"When I visited him last September, he told others in perfect Bavarian dialect, 'This is Gerhard Klier who, for the past 20-plus years, had been standing back-to-back with me on All Saints Day whenever we visited the graves of our families,'" Klier told CNS.

The pope's family grave, where his parents and sister are buried, is directly opposite that of the Kliers at the Ziegetzdorf Cemetery, just outside Pentling. The pope is scheduled to visit the cemetery Sept. 13.

Klier said he thinks Pope Benedict will be delighted to hear the Bavarian dialect again.

"That is what struck me about our meeting," he said, "how happy the pope was to converse in Bavarian again. He loves the dialect of his home state."

Like the pope's other friends in his former hometown, Klier said he hopes that there will be an opportunity for a personal meeting.

"But now that he is pope, this may not be possible. If not, never mind, I am just ever so happy for him that he gets to see Pentling again, because I know how much he misses it, and all of us as well," he said.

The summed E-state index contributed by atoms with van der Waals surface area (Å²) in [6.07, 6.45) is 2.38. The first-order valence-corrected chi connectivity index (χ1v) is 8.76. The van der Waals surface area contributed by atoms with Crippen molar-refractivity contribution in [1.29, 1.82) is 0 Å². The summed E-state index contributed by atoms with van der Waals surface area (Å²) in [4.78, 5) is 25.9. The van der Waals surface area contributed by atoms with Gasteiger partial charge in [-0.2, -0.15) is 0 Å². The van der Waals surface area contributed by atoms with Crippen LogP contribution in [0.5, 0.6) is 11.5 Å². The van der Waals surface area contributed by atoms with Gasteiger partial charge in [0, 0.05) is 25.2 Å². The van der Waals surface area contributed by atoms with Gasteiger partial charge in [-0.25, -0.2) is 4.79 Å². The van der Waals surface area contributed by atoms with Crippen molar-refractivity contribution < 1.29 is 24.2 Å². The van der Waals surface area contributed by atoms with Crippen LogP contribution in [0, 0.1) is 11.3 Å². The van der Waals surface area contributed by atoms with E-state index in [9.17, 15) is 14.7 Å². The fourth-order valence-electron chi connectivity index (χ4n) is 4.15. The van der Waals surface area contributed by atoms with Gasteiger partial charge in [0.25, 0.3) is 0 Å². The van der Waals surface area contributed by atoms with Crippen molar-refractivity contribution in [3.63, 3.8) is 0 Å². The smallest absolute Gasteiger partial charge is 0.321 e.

00Saturday, September 2, 2006 4:03 AM

U.S. nun to be among Germans greeting pope in Pentling

PENTLING, Germany (CNS) -- A U.S. nun will be among Germans greeting Pope Benedict XVI when he returns to his home in Pentling. Carmelite Sister Emmanuel Hofbauer of St. Joseph Carmelite Monastery in Shoreline, Wash., north of Seattle, has a special bond with Pope Benedict that spans decades and began when she was praying for him. Now Rupert Hofbauer, Pope Benedict's neighbor who cares for the house the pontiff still owns in Pentling, has invited Sister Emmanuel -- no relation -- to stay with him for two weeks, including Sept. 9-14, when Pope Benedict returns to his native Bavaria. "When he visits his house in Pentling," said Hofbauer, "everything will be shut off. Only neighbors will be allowed in the area, with a special permit. Since she will be staying with us, I have obtained such a permit for Sister Emmanuel also. I understand that Pope Benedict XVI will be greeting all the neighbors in person, and Sister Emmanuel will also be present to welcome him." Sister Emmanuel told Catholic News Service Sept. 1 that she carries many items that have been entrusted to her to give to the pope, including a letter from Archbishop Alex J. Brunett of Seattle.